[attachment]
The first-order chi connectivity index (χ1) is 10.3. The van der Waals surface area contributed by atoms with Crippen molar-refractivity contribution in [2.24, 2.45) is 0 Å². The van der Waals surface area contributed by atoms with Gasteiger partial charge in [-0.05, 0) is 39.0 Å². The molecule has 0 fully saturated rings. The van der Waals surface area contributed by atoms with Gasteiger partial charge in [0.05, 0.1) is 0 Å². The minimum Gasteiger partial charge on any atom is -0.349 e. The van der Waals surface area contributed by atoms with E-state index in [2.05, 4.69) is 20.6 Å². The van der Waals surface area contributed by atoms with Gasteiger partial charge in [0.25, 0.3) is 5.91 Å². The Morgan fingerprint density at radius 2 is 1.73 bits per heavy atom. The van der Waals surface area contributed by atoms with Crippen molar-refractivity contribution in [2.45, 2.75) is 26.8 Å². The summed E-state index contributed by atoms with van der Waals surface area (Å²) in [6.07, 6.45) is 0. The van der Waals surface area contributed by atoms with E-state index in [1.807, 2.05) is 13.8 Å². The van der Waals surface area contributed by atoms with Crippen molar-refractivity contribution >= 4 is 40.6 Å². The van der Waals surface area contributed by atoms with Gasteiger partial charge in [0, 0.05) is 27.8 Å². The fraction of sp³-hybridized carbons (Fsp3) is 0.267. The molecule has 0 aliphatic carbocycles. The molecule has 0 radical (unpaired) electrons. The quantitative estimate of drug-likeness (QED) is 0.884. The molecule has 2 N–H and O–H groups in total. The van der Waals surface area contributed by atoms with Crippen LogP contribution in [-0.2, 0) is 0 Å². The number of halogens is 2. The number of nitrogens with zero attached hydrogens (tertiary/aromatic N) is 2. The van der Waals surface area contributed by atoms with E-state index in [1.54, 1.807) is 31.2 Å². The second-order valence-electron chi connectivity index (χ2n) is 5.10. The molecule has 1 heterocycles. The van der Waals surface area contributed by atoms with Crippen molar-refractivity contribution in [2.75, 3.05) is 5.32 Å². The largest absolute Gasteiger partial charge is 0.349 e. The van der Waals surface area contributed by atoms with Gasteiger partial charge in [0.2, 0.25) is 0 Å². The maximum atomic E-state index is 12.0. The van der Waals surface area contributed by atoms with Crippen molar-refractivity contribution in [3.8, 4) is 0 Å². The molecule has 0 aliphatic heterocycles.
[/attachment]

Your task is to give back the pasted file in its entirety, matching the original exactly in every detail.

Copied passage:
The first-order chi connectivity index (χ1) is 10.3. The van der Waals surface area contributed by atoms with Crippen molar-refractivity contribution in [2.24, 2.45) is 0 Å². The van der Waals surface area contributed by atoms with Gasteiger partial charge in [-0.05, 0) is 39.0 Å². The molecule has 0 fully saturated rings. The van der Waals surface area contributed by atoms with Gasteiger partial charge in [0.05, 0.1) is 0 Å². The minimum Gasteiger partial charge on any atom is -0.349 e. The van der Waals surface area contributed by atoms with E-state index in [2.05, 4.69) is 20.6 Å². The van der Waals surface area contributed by atoms with Gasteiger partial charge in [0.25, 0.3) is 5.91 Å². The Morgan fingerprint density at radius 2 is 1.73 bits per heavy atom. The van der Waals surface area contributed by atoms with Crippen molar-refractivity contribution in [2.45, 2.75) is 26.8 Å². The summed E-state index contributed by atoms with van der Waals surface area (Å²) in [6.07, 6.45) is 0. The van der Waals surface area contributed by atoms with E-state index in [1.807, 2.05) is 13.8 Å². The van der Waals surface area contributed by atoms with Crippen molar-refractivity contribution >= 4 is 40.6 Å². The van der Waals surface area contributed by atoms with Gasteiger partial charge in [0, 0.05) is 27.8 Å². The fraction of sp³-hybridized carbons (Fsp3) is 0.267. The molecule has 0 aliphatic carbocycles. The molecule has 0 radical (unpaired) electrons. The quantitative estimate of drug-likeness (QED) is 0.884. The molecule has 2 N–H and O–H groups in total. The van der Waals surface area contributed by atoms with Crippen LogP contribution in [-0.2, 0) is 0 Å². The number of halogens is 2. The number of nitrogens with zero attached hydrogens (tertiary/aromatic N) is 2. The van der Waals surface area contributed by atoms with E-state index in [1.54, 1.807) is 31.2 Å². The second-order valence-electron chi connectivity index (χ2n) is 5.10. The molecule has 1 heterocycles. The van der Waals surface area contributed by atoms with Crippen molar-refractivity contribution in [2.75, 3.05) is 5.32 Å². The largest absolute Gasteiger partial charge is 0.349 e. The van der Waals surface area contributed by atoms with Gasteiger partial charge in [0.2, 0.25) is 0 Å². The maximum atomic E-state index is 12.0. The van der Waals surface area contributed by atoms with Crippen molar-refractivity contribution in [3.8, 4) is 0 Å². The molecule has 0 aliphatic heterocycles.